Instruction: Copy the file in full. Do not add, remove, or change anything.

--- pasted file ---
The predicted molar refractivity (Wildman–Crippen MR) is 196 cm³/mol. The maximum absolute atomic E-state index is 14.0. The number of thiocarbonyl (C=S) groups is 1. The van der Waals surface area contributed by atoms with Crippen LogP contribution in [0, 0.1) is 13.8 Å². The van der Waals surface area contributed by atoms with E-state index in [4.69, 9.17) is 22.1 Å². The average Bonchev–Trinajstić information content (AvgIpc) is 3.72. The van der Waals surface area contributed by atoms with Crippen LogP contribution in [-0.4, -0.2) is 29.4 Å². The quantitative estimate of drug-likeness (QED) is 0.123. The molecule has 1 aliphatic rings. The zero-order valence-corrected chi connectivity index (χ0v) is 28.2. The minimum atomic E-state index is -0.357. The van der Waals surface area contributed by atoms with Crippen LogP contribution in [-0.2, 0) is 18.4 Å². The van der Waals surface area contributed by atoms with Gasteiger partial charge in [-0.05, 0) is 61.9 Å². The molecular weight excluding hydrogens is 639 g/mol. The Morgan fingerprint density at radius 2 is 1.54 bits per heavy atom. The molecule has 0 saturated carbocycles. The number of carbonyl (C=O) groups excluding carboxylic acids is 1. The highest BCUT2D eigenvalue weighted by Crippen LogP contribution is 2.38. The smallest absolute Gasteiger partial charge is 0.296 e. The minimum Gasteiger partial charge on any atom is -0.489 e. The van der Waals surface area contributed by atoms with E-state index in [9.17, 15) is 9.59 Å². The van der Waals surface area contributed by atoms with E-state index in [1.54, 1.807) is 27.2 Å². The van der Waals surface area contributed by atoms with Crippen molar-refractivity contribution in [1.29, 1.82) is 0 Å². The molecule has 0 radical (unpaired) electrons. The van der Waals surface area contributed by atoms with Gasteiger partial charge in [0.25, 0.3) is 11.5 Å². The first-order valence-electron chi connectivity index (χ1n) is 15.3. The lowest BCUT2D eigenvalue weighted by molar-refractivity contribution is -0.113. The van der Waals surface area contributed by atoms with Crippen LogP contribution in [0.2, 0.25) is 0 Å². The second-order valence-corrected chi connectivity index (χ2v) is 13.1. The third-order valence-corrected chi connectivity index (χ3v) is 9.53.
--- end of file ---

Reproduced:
The predicted molar refractivity (Wildman–Crippen MR) is 196 cm³/mol. The maximum absolute atomic E-state index is 14.0. The number of thiocarbonyl (C=S) groups is 1. The van der Waals surface area contributed by atoms with Crippen LogP contribution in [0, 0.1) is 13.8 Å². The van der Waals surface area contributed by atoms with E-state index in [4.69, 9.17) is 22.1 Å². The average Bonchev–Trinajstić information content (AvgIpc) is 3.72. The van der Waals surface area contributed by atoms with Crippen LogP contribution in [-0.4, -0.2) is 29.4 Å². The quantitative estimate of drug-likeness (QED) is 0.123. The molecule has 1 aliphatic rings. The zero-order valence-corrected chi connectivity index (χ0v) is 28.2. The minimum atomic E-state index is -0.357. The van der Waals surface area contributed by atoms with Crippen LogP contribution in [-0.2, 0) is 18.4 Å². The van der Waals surface area contributed by atoms with Gasteiger partial charge in [-0.05, 0) is 61.9 Å². The molecular weight excluding hydrogens is 639 g/mol. The Morgan fingerprint density at radius 2 is 1.54 bits per heavy atom. The molecule has 0 saturated carbocycles. The number of carbonyl (C=O) groups excluding carboxylic acids is 1. The highest BCUT2D eigenvalue weighted by Crippen LogP contribution is 2.38. The smallest absolute Gasteiger partial charge is 0.296 e. The minimum Gasteiger partial charge on any atom is -0.489 e. The van der Waals surface area contributed by atoms with E-state index in [9.17, 15) is 9.59 Å². The van der Waals surface area contributed by atoms with E-state index in [1.54, 1.807) is 27.2 Å². The van der Waals surface area contributed by atoms with Crippen molar-refractivity contribution in [1.29, 1.82) is 0 Å². The molecule has 0 radical (unpaired) electrons. The van der Waals surface area contributed by atoms with Gasteiger partial charge in [0.25, 0.3) is 11.5 Å². The first-order valence-electron chi connectivity index (χ1n) is 15.3. The lowest BCUT2D eigenvalue weighted by molar-refractivity contribution is -0.113. The van der Waals surface area contributed by atoms with Crippen LogP contribution in [0.2, 0.25) is 0 Å². The second-order valence-corrected chi connectivity index (χ2v) is 13.1. The third-order valence-corrected chi connectivity index (χ3v) is 9.53.